I think there is a difference in approach depending on whether the horse is claustrophobic being tied up, or whether the horse wants to be elsewhere - tied up or not
What bugs me is he’s done this before. He’s been tied to a trailer in the woods, gone to shows, I put him in the crossties every week at the other barn and he was fine.
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post #6 of 119 Old 04-05-2019, 11:56 AM
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But he now has a dedicated paddock buddy who he is attached to....
How distracted is he when you ride?
Are you able to keep his attention solely on you and your activity or is he looking around, calling and just unsettled?


Just sounds buddy sour to me...
Unpleasant to deal with but you need to be a firm rider and ask, tell and demand his attention is where it needs to be...on working with you!
...

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post #7 of 119 Old 04-05-2019, 12:00 PM
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Right or wrong - when I have one that sets back and freaks out like this, I just get of their way, let them get after it. The only time I rescue is if they fall down and can't get up. BUT. I don't use crossties. Trailer, hitching post, hi line at camp, steel posts to the shed/lean to...

I just calmly move out of the blast zone, let them get to it, and wait until they figure out they're not doing themselves any favors. Then go on with the day like it never happened. If it's just a matter of them wanting loose, they soon figure it out - it doesn't work, so they quit.

The only one I had that this would backfire on was Sarge. He'd throw himself down and couldn't get up... necessitating me cutting the lead rope... or he'd pull hard enough he'd skin his poll, but he'd pop the rope halter off and he knew he could do it. He was hard core buddy soured and low confidence. He'd do this when he couldn't see other horses.
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post #8 of 119 Old 04-05-2019, 12:21 PM
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Quote:
Originally Posted by DreamerR View Post
What bugs me is hes done this before. Hes been tied to a trailer in the woods, gone to shows, I put him in the crossties every week at the other barn and he was fine.
So it sounds to me as though it's not the restricted freedom of movement that he worries about, so you could maybe start by confining him in a different, less risky way first - a safer environment for him to throw his tantrum. Like a stall?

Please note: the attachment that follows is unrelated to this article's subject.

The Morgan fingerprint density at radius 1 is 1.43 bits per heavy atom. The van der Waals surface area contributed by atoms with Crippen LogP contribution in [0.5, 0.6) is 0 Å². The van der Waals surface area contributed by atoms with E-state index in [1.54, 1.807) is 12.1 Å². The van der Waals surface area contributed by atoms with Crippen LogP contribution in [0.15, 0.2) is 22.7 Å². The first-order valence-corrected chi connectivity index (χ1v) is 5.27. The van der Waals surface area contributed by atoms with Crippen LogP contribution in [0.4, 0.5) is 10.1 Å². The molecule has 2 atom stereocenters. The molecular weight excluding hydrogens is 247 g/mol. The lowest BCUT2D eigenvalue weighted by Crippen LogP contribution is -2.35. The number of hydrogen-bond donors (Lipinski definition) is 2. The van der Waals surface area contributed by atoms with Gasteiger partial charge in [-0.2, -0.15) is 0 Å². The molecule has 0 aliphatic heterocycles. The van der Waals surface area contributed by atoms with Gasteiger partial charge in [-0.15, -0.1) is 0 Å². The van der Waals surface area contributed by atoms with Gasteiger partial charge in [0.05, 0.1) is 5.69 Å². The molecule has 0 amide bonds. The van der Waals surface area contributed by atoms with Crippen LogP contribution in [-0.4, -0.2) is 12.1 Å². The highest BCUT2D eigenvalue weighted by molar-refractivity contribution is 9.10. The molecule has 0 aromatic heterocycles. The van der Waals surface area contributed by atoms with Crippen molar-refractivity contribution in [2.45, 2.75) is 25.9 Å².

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post #9 of 119 Old 04-05-2019, 12:37 PM
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I had one learn how to break the lead rope. Once he figured that out - he was loose every show and all the time. That was back when I used just a nylon halter. I use the rope halters now, although I wouldn't use it for a horse that's pulling back and fighting.

Is this one your horse or someone elses?
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post #10 of 119 Old 04-05-2019, 06:31 PM
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Quote:
Originally Posted by DreamerR View Post
he got his foot caught in the hogwire fence and ripped the entire fence line down.. thats besides the point.
Hi, yes, that's dangerous fencing for horses. Very lucky he didn't hurt himself badly.

Quote:
BO thinks that he does it because he thinks he can get away with it because I pull the quick release knot when he begins and let him run into the barn yard. So she thinks we should tie him up and let him freakout until he settles down. Of course if it became dangerous for him we would let him go.
Yes, while it may not have been the original cause of the freakout, you are training him this behaviour works to get him released! Unfortunately, now you've done so, he will fight harder if it doesn't work. And to plan to let him off 'if it became dangerous'(how do you decide when that is??) you will be reinforcing him for doing THAT!

Very little info here but sounds like the pony is worried about being tied alone in a strange new place? Depends a bit on the degree of fear, etc, but I'd be inclined to work on his confidence separately, and use a long rope with a tie ring, or some such, to *reteach* him not to panic & pull when tied.

Some info I've found helpful; [COLOR=Lime][B]www.horseforum.com/horse-health/hoof-lameness-info-horse-owners-89836/
For taking critique pics; [COLOR=Lime][B]https://www.horseforum.com/members/41...res-128437.jpg